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Home Government Rye & The Tax Prepay: A Summary

Rye & The Tax Prepay: A Summary

For those of you frantically trying to track down your accountants and financial advisors on their holiday vacations, here is a summary of Rye residents' ability to prepay 2018 taxes to avoid the negative impacts of the new Trump tax plan.

IRS logo

Specifically, the Trump plan limits the deductibility of state and local taxes to $10,000 starting in 2018. That barely gets you started around here between city tax, school tax, county tax and state tax. 

The new tax law does not allow prepayment of 2018 income tax, but does allow prepayment of property tax as long as the tax has been assessed (see this NY Times piece). What does that it mean that a tax has been assessed? There has been a proposed and accepted budget and a tax warrant has to have been issued. None of these things are easy or speedy to complete… Also, the IRS issued an advisory just yesterday on this swirling issue of prepayment.

Here is what we know.

As always, consult your advisors. If you have any additional insights, please add these as a comment to share with other MyRye.com readers.

OK, let's break it down:

The good news:

  • The City of Rye is accepting prepayment of 2018 taxes. See our earlier story, and get yourself over to the city web site (you can pay via credit card or ACH) or city hall ASAP, and you need to make payment by Friday, December 29th before the weekend starts to make things difficult or impossible.

The bad news:

  • Westchester County is not accepting prepayment. From LoHud.com: "Westchester County Executive Rob Astorino announced late Tuesday afternoon that his outgoing administration would not deliver a tax warrant to the Board of Legislators this week. Astorino spokesman Ned McCormack said Westchester ran out of time. The warrant, which divvies up the tax levy among the county's 25 cities and towns, is typically issued in March. “It is just not possible for the county to issue its 2018 tax warrants to localities within the next four days for a whole host of legal, operational and practical reasons,” McCormack wrote. “There is no way to do this responsibly by the end of the year, given all the laws that the county must follow under Westchester’s charter and the U.S. tax code, as well as a host of other variables and unknowns.” See the story.

At the State level, you cannot prepay 2018 State income taxes. If for some reason, you think you will owe New York State additional 2017 income taxes (over and above any existing withholdings and payments), you should look at paying these amounts before the end of the year.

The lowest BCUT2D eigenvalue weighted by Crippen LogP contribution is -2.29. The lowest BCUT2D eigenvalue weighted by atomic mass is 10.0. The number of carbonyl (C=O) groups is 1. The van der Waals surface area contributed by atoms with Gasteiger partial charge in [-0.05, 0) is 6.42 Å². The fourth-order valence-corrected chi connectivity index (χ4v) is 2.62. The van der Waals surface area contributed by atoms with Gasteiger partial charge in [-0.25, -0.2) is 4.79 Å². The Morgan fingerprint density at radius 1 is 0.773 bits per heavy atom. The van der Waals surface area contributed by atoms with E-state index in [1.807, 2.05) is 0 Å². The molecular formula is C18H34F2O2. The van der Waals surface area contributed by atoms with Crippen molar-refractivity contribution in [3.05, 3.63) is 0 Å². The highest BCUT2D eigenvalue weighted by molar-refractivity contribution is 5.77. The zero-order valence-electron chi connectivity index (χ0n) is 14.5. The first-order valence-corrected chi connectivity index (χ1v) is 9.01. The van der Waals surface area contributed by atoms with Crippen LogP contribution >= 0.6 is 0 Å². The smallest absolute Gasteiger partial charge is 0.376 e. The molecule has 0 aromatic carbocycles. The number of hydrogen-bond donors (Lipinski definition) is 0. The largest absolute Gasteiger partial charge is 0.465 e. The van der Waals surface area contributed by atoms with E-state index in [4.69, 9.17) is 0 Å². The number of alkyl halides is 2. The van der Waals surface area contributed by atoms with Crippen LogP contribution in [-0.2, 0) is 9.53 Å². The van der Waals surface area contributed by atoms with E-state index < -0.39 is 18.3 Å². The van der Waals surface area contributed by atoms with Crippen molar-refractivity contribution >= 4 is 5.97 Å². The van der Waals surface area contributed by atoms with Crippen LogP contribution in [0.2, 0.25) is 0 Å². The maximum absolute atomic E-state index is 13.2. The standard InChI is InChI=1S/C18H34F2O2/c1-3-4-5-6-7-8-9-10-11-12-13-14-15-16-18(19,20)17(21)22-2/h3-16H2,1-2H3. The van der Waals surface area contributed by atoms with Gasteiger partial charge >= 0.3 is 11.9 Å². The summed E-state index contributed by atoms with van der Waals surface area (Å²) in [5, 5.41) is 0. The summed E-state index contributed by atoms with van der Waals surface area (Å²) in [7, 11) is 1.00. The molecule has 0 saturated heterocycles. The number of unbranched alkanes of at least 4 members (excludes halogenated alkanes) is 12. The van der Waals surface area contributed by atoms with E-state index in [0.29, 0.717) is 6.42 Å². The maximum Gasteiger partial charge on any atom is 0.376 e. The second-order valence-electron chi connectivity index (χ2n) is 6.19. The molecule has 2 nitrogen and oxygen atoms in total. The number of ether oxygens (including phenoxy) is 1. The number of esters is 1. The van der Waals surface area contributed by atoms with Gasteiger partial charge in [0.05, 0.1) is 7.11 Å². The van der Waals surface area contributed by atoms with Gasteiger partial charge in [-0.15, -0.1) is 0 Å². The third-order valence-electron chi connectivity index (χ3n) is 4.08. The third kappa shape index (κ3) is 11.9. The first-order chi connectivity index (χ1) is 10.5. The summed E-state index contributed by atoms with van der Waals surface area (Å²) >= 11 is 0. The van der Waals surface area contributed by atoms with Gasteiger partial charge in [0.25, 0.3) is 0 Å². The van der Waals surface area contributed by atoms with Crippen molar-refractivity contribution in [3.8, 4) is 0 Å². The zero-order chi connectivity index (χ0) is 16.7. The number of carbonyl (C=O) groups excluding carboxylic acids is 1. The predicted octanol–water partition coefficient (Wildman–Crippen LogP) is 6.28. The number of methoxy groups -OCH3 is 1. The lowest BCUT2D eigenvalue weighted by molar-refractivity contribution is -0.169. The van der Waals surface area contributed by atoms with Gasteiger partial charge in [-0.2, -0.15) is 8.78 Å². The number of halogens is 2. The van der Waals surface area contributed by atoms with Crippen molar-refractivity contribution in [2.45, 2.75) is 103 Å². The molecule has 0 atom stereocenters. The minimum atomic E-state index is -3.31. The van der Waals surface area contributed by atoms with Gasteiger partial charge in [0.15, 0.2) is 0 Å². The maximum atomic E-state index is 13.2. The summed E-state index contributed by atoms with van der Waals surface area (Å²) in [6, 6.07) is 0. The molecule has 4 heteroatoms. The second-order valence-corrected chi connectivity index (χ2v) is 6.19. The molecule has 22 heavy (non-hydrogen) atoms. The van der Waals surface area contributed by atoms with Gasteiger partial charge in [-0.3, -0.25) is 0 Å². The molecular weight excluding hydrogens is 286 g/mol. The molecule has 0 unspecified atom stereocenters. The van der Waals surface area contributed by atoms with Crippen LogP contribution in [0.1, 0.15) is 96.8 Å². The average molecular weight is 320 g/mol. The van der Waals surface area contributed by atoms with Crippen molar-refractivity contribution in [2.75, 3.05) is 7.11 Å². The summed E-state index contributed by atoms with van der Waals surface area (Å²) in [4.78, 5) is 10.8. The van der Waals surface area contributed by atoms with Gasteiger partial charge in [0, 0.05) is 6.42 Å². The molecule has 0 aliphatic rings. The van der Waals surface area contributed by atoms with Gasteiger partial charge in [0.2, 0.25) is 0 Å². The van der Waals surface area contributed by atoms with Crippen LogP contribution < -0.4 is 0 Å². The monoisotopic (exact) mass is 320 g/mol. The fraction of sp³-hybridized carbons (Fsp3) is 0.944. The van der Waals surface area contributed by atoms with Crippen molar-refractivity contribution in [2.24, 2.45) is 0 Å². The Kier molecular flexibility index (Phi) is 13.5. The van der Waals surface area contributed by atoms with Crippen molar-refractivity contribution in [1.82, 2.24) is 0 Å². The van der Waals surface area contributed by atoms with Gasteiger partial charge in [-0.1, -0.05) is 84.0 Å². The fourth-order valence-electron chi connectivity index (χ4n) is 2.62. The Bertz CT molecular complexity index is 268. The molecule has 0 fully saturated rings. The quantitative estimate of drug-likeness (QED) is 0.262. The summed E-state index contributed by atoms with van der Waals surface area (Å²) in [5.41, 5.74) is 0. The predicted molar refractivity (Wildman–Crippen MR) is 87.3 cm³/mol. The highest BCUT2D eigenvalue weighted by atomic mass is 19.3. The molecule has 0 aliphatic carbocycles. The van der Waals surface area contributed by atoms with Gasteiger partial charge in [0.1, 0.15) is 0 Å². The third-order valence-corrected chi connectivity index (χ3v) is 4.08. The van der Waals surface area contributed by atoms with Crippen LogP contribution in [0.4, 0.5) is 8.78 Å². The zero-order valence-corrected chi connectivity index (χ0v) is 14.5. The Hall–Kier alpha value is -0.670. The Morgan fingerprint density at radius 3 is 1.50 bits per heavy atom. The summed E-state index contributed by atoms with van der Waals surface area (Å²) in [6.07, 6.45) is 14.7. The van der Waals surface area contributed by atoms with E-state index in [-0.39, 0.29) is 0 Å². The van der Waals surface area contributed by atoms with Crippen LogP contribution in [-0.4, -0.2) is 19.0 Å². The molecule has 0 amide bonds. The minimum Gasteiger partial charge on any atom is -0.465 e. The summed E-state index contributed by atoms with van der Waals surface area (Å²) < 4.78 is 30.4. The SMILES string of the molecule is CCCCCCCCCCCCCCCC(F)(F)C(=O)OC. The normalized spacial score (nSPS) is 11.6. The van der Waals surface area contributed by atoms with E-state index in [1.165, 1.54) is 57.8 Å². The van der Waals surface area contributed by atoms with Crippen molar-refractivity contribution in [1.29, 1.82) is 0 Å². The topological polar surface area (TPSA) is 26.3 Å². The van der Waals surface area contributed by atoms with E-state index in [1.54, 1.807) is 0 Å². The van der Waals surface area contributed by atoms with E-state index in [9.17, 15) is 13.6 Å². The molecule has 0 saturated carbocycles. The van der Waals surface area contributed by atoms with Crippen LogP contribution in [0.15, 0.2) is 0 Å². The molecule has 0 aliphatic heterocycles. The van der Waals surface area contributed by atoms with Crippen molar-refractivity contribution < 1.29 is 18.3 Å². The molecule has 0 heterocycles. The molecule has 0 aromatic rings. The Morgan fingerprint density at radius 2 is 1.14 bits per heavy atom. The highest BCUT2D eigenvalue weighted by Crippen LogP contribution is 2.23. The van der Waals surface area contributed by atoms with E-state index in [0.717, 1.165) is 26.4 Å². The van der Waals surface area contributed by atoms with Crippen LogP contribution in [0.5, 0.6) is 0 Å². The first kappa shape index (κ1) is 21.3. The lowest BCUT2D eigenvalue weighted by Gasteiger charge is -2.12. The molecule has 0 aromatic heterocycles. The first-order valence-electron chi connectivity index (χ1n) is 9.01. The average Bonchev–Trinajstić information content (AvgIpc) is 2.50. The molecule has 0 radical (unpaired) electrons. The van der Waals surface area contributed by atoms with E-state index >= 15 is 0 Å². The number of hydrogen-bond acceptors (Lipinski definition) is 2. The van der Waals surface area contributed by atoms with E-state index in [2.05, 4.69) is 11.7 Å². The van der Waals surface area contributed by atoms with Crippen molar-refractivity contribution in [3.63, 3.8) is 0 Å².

Know something we don't? Has your accountant or financial advisor given you sage advice?

Share this in a comment below.


  1. I think you’ve raised a very good 11th hour point, Jay.

    IRS insists that the property taxes you intend to prepay be actually legally “assessed.” Here is the IRS wording:

    “In general, whether a taxpayer is allowed a deduction for the prepayment of state or local real property taxes in 2017 depends on whether the taxpayer makes the payment in 2017 and the real property taxes are assessed prior to 2018. A prepayment of anticipated real property taxes that have not been assessed prior to 2018 are not deductible in 2017. State or local law determines whether and when a property tax is assessed, which is generally when the taxpayer becomes liable for the property tax imposed.”

    Rye City Manager Serrano makes no such claim as to the 2018 Rye City Taxes actually being currently legally assessed. Here is Mr. Serrano’s wording:

    “Marcus Serrano, City Manager of the City of Rye announced today that the City has been receiving a number of requests for prepayment of City taxes. Mr. Serrano stated even though the City is not obligated to collect the prepayment of City taxes, the City is always trying to serve its taxpayers and he is pleased to be able to accommodate these requests from the residents. Mr. Serrano has been working with the Finance Department, IT Department and the software vendors to implement the necessary changes to allow for the prepayment of taxes. Mr. Serrano stated that the requests are based on the proposed tax law changes. Mr. Serrano wanted to make it very clear that even though the City taxes may be prepaid, the question of deductibility is a question that must be answered by a tax preparer. Therefore Mr. Serrano stated that “the City of Rye makes no claim, nor bears any responsibility for the deductibility of the pre-payment of property taxes. You should consult your tax professional for further information”.”